Ebola virus disease

Ebola virus disease
SynonymsEbola hemorrhagic fever (EHF), Ebola
7042 lores-Ebola-Zaire-CDC Photo.jpg
Two nurses standing near Mayinga N'Seka, a nurse with Ebola virus disease in the 1976 outbreak in Zaire. N'Seka died a few days later.
SpecialtyInfectious disease
SymptomsFever, sore throat, muscular pain, headaches, diarrhea, bleeding[1]
ComplicationsLow blood pressure from fluid loss[2]
Usual onset2 days to 3 weeks post exposure[1]
CausesEbolaviruses spread by direct contact[1]
Diagnostic methodFinding the virus, viral RNA, or antibodies in blood[1]
Differential diagnosisMalaria, cholera, typhoid fever, meningitis, other viral hemorrhagic fevers[1]
PreventionCoordinated medical services, careful handling of bushmeat[1]
TreatmentSupportive care[1]
Prognosis25–90% mortality[1]

Ebola virus disease (EVD), also known as Ebola hemorrhagic fever (EHF) or simply Ebola, is a viral hemorrhagic fever of humans and other primates caused by ebolaviruses.[1] Signs and symptoms typically start between two days and three weeks after contracting the virus with a fever, sore throat, muscular pain, and headaches.[1] Vomiting, diarrhea and rash usually follow, along with decreased function of the liver and kidneys.[1] At this time, some people begin to bleed both internally and externally.[1] The disease has a high risk of death, killing between 25 and 90 percent of those infected, with an average of about 50 percent.[1] This is often due to low blood pressure from fluid loss, and typically follows six to sixteen days after symptoms appear.[2]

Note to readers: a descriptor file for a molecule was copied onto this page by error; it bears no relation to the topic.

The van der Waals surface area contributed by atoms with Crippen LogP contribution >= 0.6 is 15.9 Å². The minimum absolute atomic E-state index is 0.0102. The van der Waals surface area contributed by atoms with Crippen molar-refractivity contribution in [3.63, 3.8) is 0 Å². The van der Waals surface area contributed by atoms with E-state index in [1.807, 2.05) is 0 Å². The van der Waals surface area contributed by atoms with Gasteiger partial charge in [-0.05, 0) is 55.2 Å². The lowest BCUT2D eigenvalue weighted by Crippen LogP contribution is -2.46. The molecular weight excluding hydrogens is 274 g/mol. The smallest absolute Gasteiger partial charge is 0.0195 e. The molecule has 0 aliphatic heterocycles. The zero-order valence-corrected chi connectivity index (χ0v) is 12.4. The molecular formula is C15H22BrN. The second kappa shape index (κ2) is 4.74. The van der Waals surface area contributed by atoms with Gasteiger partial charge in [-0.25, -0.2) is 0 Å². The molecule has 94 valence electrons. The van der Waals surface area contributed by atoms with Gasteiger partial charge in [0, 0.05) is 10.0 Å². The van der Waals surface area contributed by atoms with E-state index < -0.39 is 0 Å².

The virus spreads through direct contact with body fluids, such as blood from infected humans or other animals.[1] Spread may also occur from contact with items recently contaminated with bodily fluids.[1] Spread of the disease through the air between primates, including humans, has not been documented in either laboratory or natural conditions.[3] Semen or breast milk of a person after recovery from EVD may carry the virus for several weeks to months.[1][4][5] Fruit bats are believed to be the normal carrier in nature, able to spread the virus without being affected by it.[1] Other diseases such as malaria, cholera, typhoid fever, meningitis and other viral hemorrhagic fevers may resemble EVD.[1] Blood samples are tested for viral RNA, viral antibodies or for the virus itself to confirm the diagnosis.[1]